On the occasion of the feast of St. Teresa of Calcutta, Cardinal Luis Antonio Tagle, the President of Caritas Internationalis, shared with Vatican Media a reflection on the “Mother of the Poor” and how her example of charity can help us to confront the pandemic.
A life totally dedicated to serving the poor amongst the poorest. The example of Mother Teresa of Calcutta never stops attracting people all over the world, believers and non-believers alike.
One tangible sign of this “transversal” strength of the “Saint of the Neediest” is the fact that Saturday, the anniversary of her death on 5 September 1997 and the liturgical memorial in her honour, the United Nations celebrates the International Day of Charity.
The resolution adopted on 17 December 2012 by the UN General Assembly which established the Day expressly mentions Mother Teresa as a model of love for those in need.
Charity builds peace
“Recognising that charity builds social cohesion and peace,” observes Cardinal Luis Antonio Tagle in a reflection shared with the Vatican media, “the United Nations intends to sensitise and mobilise people and organisations to help others through philanthropic activities.”
He also underlines how “significant” it is for the Church that the UN chose 5 September to hold the International Day of Charity.
It marks the date of the death of Mother Teresa of Calcutta – a woman known throughout the world who was awarded the Nobel Peace Prize, but whose only mission was to serve the Lord through the poor.
For the good of others
Cardinal Tagle recalls that Mother Teresa is among the patron saints of Caritas Internationalis, of which he is President. He also points out that “through the religious order that she established in 1950, the Missionaries of Charity, her service of charity has reached the poor in many parts of the world.”
“For St. Mother Teresa,” the Filipino Cardinal reflects, “charity consists in little acts done for the good of other people. But true acts of charity could come only from a person of charity. The ultimate source of charity is God, our living personal God. ‘God is love’, according to the first letter of John 4:8. Love is the name of God. God gives life, forgives sinners, protects the weak, nurtures the earth, suffers with the poor, accompanies the abandoned. In Jesus, God’s love defeated death.”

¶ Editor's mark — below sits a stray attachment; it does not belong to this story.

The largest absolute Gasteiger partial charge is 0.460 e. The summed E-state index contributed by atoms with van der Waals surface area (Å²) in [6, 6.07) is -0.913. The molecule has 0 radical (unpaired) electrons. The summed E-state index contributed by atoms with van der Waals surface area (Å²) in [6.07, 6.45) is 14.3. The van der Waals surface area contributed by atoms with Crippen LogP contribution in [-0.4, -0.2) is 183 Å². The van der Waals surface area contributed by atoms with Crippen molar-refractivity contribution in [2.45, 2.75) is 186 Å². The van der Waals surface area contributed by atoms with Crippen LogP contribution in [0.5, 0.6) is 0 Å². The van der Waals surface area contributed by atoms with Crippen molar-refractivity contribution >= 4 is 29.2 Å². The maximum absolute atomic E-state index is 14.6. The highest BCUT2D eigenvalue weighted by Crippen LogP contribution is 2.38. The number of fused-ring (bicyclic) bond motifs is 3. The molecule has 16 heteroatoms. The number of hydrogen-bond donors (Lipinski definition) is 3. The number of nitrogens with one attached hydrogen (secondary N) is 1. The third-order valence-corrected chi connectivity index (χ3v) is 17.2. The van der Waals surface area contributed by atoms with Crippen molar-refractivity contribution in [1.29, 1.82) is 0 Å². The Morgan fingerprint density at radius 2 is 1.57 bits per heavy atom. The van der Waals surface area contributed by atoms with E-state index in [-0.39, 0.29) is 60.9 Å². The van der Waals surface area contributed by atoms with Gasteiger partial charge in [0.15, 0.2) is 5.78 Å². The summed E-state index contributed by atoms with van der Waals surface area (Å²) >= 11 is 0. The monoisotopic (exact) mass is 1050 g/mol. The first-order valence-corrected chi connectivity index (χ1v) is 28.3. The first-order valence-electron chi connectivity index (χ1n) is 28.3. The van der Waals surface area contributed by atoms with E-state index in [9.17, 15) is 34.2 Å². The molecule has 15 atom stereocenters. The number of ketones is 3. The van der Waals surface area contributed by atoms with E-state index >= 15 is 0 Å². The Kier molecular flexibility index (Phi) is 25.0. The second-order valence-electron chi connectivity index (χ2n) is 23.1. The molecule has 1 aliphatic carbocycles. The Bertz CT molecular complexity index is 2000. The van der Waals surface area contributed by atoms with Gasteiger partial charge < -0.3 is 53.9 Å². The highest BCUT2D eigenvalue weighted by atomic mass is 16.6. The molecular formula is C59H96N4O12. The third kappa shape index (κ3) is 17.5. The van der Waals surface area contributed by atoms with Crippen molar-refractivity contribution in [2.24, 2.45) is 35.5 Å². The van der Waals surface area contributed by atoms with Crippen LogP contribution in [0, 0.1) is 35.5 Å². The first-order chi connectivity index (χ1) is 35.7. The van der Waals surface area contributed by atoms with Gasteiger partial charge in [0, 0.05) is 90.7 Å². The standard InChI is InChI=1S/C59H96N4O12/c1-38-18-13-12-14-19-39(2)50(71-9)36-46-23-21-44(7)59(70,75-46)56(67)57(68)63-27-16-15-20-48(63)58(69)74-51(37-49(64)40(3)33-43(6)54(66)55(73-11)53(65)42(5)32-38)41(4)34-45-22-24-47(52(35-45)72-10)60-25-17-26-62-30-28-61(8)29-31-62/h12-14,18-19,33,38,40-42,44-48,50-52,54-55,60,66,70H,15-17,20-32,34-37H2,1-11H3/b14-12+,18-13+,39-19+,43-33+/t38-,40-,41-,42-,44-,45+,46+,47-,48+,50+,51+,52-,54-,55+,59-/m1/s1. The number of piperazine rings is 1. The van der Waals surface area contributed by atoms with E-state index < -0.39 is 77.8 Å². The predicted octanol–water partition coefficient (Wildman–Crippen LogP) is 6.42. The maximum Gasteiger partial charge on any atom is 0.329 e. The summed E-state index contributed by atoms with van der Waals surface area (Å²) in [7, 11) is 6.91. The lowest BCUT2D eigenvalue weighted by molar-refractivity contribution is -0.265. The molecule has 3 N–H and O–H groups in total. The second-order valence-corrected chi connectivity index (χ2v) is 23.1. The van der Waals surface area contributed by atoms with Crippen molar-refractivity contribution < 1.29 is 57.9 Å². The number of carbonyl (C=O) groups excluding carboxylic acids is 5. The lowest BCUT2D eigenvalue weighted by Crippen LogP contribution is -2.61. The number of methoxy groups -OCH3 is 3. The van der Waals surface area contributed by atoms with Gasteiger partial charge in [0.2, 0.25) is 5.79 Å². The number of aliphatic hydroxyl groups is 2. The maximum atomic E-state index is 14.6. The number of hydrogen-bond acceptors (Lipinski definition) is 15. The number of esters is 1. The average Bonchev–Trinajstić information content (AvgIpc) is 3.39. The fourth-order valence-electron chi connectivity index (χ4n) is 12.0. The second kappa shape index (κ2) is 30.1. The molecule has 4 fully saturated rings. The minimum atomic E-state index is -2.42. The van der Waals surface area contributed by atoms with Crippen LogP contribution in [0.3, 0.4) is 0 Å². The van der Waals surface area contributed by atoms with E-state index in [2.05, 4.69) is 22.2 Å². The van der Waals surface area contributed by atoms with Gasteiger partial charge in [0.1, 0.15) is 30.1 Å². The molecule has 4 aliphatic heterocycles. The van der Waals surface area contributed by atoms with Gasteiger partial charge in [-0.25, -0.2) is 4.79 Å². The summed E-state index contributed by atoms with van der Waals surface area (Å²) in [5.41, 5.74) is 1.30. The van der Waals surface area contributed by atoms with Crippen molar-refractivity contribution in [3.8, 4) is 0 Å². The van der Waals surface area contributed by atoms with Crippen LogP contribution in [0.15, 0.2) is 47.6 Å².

Every human person, he recalls, “is created in God’s image to be the face of His love on earth. Mother Teresa allowed God who is Love to transform her very person into an instrument of God´s charity for the poor.”
Authentic charity in action
The President of Caritas Internationalis and Prefect of the Congregation for the Evangelisation of Peoples then dwells on how the spirit and example of Mother Teresa and the Missionaries of Charity can help us in these trying times of the COVID-19 pandemic, which sets the tone for the International Day of Charity in 2020.
“Everyone is called to do acts of charity to alleviate poverty and to foster stability and peace,” exhorts Cardinal Tagle. “But in the spirit of St. Mother Teresa, I believe this year’s celebration poses deeper questions: what kind of person are you? What kind of persons are we forming in our youth? Do we respect the persons who differ from us? Has the pandemic awakened the instinct of love in us or has it made us impersonal? More than ever, we need today authentic charity from authentic persons!”
With thanks to Vatican News and Alessandro Gisotti, where this article originally appeared.